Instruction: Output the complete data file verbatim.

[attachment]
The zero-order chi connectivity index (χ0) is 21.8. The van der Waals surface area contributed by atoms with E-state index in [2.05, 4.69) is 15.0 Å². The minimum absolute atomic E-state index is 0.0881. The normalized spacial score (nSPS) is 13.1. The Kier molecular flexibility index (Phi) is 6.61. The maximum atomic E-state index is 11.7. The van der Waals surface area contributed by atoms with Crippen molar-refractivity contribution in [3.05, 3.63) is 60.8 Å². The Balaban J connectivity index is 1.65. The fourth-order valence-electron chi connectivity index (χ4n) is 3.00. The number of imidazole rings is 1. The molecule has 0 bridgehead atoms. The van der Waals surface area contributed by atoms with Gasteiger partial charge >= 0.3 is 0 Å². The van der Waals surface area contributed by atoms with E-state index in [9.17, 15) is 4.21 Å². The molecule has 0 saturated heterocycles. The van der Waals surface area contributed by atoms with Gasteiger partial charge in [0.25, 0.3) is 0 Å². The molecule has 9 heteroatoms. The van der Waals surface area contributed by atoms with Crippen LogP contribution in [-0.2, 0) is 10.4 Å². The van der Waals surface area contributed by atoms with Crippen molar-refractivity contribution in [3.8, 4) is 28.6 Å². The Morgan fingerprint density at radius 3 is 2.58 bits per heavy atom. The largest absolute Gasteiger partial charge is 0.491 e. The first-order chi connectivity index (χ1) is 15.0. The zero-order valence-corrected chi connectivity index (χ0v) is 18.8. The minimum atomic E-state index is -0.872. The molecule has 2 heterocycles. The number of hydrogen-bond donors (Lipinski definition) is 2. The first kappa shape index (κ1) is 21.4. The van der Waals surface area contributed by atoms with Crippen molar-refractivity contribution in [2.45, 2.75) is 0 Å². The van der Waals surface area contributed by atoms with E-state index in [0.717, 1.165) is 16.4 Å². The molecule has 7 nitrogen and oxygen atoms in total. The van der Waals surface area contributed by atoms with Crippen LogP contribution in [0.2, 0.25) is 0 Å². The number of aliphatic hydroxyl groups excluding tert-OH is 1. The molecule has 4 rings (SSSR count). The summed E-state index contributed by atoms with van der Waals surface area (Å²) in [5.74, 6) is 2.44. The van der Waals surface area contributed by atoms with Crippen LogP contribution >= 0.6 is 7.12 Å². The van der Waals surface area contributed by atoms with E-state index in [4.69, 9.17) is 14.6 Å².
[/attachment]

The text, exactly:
The zero-order chi connectivity index (χ0) is 21.8. The van der Waals surface area contributed by atoms with E-state index in [2.05, 4.69) is 15.0 Å². The minimum absolute atomic E-state index is 0.0881. The normalized spacial score (nSPS) is 13.1. The Kier molecular flexibility index (Phi) is 6.61. The maximum atomic E-state index is 11.7. The van der Waals surface area contributed by atoms with Crippen molar-refractivity contribution in [3.05, 3.63) is 60.8 Å². The Balaban J connectivity index is 1.65. The fourth-order valence-electron chi connectivity index (χ4n) is 3.00. The number of imidazole rings is 1. The molecule has 0 bridgehead atoms. The van der Waals surface area contributed by atoms with Gasteiger partial charge >= 0.3 is 0 Å². The van der Waals surface area contributed by atoms with E-state index in [9.17, 15) is 4.21 Å². The molecule has 0 saturated heterocycles. The van der Waals surface area contributed by atoms with Gasteiger partial charge in [0.25, 0.3) is 0 Å². The molecule has 9 heteroatoms. The van der Waals surface area contributed by atoms with Crippen LogP contribution in [-0.2, 0) is 10.4 Å². The van der Waals surface area contributed by atoms with Crippen molar-refractivity contribution in [3.8, 4) is 28.6 Å². The Morgan fingerprint density at radius 3 is 2.58 bits per heavy atom. The largest absolute Gasteiger partial charge is 0.491 e. The first-order chi connectivity index (χ1) is 15.0. The zero-order valence-corrected chi connectivity index (χ0v) is 18.8. The minimum atomic E-state index is -0.872. The molecule has 2 heterocycles. The number of hydrogen-bond donors (Lipinski definition) is 2. The first kappa shape index (κ1) is 21.4. The van der Waals surface area contributed by atoms with Crippen molar-refractivity contribution in [2.45, 2.75) is 0 Å². The van der Waals surface area contributed by atoms with E-state index in [0.717, 1.165) is 16.4 Å². The molecule has 7 nitrogen and oxygen atoms in total. The van der Waals surface area contributed by atoms with Crippen LogP contribution in [0.2, 0.25) is 0 Å². The number of aliphatic hydroxyl groups excluding tert-OH is 1. The molecule has 4 rings (SSSR count). The summed E-state index contributed by atoms with van der Waals surface area (Å²) in [5.74, 6) is 2.44. The van der Waals surface area contributed by atoms with Crippen LogP contribution >= 0.6 is 7.12 Å². The van der Waals surface area contributed by atoms with E-state index in [4.69, 9.17) is 14.6 Å².